Housing and Urban Development (HUD) Secretary Julian Castro testifies before a House Financial Services Committee hearing on "Oversight of the Federal Housing Administration," on Capitol Hill in Washington Feb. 11, 2015. Reuters/Joshua Roberts

WASHINGTON -- President Barack Obama’s executive orders providing legal status to as many as 5 million undocumented immigrants won’t entitle those people to housing assistance, said Julian Castro, the secretary of Housing and Urban Development. Even young people who were brought to the country as children and already have received legal status don’t qualify for any of HUD’s programs, he said.

“Right now, that has not been put into place,” Castro said on Thursday, speaking to a group of reporters as part of the National Association of Hispanic Journalists. “My hope, again, is that these are issues that hopefully sooner rather than later will be addressed. The best way to address them is going to be through legislation, because right now the reason they are not addressed is through statute. That means there is going to have to be legislation that is changed.”

Castro clarified that the ban on housing assistance extends to those who already have obtained legal status through a program known as DACA. “My understanding the answer is that they do not,” he said. “That’s the position we’re in and we’re going to follow the law.”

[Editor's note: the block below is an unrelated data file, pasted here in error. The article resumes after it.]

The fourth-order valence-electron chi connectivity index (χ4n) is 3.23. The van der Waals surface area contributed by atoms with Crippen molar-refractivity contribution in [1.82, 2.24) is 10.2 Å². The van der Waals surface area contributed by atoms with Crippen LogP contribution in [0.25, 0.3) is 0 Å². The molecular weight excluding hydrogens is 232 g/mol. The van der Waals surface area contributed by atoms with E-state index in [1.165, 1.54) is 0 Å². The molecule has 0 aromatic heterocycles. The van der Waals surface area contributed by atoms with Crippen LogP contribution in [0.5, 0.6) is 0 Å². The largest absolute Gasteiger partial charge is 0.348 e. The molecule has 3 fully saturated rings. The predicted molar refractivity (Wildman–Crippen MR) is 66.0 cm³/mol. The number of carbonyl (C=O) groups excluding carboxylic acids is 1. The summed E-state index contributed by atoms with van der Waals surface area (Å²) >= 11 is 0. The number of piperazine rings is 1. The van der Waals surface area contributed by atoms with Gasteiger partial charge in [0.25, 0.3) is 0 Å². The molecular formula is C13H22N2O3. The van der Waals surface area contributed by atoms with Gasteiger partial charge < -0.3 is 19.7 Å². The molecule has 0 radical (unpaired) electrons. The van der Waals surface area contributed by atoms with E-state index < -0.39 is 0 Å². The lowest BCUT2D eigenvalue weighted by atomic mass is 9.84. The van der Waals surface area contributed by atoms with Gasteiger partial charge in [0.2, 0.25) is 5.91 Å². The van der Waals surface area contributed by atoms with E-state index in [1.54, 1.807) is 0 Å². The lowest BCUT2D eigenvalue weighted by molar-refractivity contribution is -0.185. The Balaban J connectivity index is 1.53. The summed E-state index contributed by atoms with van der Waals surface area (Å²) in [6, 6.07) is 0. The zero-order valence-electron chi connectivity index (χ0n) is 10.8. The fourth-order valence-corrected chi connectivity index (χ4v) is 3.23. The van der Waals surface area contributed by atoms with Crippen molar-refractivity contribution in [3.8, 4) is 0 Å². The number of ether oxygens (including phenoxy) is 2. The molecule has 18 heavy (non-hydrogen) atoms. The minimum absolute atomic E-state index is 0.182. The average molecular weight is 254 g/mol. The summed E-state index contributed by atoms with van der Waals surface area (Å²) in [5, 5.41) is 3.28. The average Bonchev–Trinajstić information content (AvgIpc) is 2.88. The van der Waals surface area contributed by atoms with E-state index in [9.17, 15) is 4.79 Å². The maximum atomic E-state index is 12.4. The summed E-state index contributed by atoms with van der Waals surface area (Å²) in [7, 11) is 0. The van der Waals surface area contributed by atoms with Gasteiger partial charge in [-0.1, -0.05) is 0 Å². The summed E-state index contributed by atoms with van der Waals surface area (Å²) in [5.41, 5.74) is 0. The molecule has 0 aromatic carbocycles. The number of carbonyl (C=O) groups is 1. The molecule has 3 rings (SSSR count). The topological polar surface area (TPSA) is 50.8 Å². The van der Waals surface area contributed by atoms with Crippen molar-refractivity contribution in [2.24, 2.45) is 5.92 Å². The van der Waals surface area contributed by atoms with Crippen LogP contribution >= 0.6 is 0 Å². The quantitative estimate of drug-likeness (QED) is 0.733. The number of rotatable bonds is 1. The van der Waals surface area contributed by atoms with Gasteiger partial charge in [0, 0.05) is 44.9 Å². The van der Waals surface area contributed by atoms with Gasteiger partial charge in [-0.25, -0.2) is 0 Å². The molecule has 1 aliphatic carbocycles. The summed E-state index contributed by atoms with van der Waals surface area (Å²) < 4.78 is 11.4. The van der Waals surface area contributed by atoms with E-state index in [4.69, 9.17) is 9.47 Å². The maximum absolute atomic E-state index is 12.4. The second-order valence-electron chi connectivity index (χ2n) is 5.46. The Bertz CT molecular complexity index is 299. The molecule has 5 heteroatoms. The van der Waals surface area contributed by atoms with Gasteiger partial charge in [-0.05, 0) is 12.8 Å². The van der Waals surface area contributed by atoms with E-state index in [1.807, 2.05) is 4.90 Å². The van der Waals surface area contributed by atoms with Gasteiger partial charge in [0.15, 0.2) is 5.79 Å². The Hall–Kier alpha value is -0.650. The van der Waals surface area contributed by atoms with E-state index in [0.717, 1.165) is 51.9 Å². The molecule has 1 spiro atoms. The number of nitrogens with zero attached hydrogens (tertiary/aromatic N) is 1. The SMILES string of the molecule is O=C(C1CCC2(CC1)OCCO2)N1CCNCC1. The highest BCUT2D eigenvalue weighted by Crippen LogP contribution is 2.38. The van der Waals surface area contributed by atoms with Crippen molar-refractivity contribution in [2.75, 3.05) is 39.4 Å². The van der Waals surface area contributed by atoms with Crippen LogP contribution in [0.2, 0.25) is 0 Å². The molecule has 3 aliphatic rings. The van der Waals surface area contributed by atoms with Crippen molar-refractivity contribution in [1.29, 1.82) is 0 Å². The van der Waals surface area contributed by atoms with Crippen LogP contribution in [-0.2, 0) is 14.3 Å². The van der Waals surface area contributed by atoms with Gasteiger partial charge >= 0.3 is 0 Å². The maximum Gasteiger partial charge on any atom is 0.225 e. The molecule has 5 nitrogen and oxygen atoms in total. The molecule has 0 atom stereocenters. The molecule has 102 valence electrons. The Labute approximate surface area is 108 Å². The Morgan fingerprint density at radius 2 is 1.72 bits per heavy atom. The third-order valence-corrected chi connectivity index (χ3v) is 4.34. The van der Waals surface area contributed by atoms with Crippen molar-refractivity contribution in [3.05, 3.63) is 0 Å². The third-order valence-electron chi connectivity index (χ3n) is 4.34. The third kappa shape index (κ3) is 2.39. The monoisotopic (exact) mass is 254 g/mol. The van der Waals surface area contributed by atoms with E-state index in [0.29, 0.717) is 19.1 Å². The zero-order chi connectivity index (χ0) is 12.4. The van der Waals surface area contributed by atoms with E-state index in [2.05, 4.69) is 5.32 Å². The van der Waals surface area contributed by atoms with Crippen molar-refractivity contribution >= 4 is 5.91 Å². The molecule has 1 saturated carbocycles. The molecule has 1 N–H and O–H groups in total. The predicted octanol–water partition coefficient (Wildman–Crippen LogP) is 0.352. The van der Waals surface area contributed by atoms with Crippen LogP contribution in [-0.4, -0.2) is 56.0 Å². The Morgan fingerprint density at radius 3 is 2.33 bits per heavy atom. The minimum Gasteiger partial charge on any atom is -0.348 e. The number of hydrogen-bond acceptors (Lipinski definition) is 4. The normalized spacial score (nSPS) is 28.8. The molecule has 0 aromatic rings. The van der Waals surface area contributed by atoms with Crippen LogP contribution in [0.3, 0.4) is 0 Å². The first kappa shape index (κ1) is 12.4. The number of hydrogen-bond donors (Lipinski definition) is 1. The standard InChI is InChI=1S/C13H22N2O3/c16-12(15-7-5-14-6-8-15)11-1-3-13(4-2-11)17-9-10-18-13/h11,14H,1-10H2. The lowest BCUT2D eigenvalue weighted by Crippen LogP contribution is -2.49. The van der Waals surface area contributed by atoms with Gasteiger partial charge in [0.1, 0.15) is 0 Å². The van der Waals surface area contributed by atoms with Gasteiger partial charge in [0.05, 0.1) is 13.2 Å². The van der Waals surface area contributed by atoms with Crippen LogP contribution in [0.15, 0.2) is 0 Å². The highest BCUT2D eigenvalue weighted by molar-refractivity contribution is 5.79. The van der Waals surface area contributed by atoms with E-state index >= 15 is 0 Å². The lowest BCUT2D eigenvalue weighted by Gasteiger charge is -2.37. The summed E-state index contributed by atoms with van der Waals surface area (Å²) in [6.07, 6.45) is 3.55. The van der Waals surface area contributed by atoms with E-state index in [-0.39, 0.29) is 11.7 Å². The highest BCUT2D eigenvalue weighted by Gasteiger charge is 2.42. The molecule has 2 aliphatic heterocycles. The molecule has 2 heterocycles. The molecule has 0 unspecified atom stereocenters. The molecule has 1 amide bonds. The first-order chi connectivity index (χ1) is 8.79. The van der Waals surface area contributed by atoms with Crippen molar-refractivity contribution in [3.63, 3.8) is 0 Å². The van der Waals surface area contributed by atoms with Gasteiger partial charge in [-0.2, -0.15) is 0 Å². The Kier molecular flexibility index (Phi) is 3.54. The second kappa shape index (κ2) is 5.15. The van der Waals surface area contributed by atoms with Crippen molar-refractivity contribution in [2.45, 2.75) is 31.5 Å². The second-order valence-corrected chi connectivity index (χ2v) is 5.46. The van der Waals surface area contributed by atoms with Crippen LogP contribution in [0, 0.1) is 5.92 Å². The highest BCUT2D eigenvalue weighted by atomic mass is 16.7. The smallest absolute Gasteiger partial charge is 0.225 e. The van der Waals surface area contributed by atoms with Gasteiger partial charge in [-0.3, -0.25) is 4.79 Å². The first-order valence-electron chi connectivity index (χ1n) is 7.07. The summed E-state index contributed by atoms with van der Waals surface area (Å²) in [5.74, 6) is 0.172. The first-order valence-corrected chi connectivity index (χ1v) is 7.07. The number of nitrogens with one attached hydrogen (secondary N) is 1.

Access to government assistance for immigrants who obtain legal status through the president’s executive orders has been one of the most intense complaints from Obama's critics. HUD would be one agency that might provide assistance for many immigrants -- if the law permitted it. The agency provides housing assistance for low-income families. It also runs several programs that provide government-backed loans for those attempting to purchase their first home.

Castro acknowledged there are many undocumented workers in the country -- particularly those who work in the agriculture sector -- who are living in poor conditions. But he said there is little that can be done without a congressional fix. “We are aware of it, there are very significant needs out there,” Castro said. “What I hope is that when we accomplish comprehensive immigration reform, that it will allow folks, as the Senate has laid out, to get on a track to citizenship and in due course be able to improve their lives the way that other Americans are able to, in part, because of the investments we make.”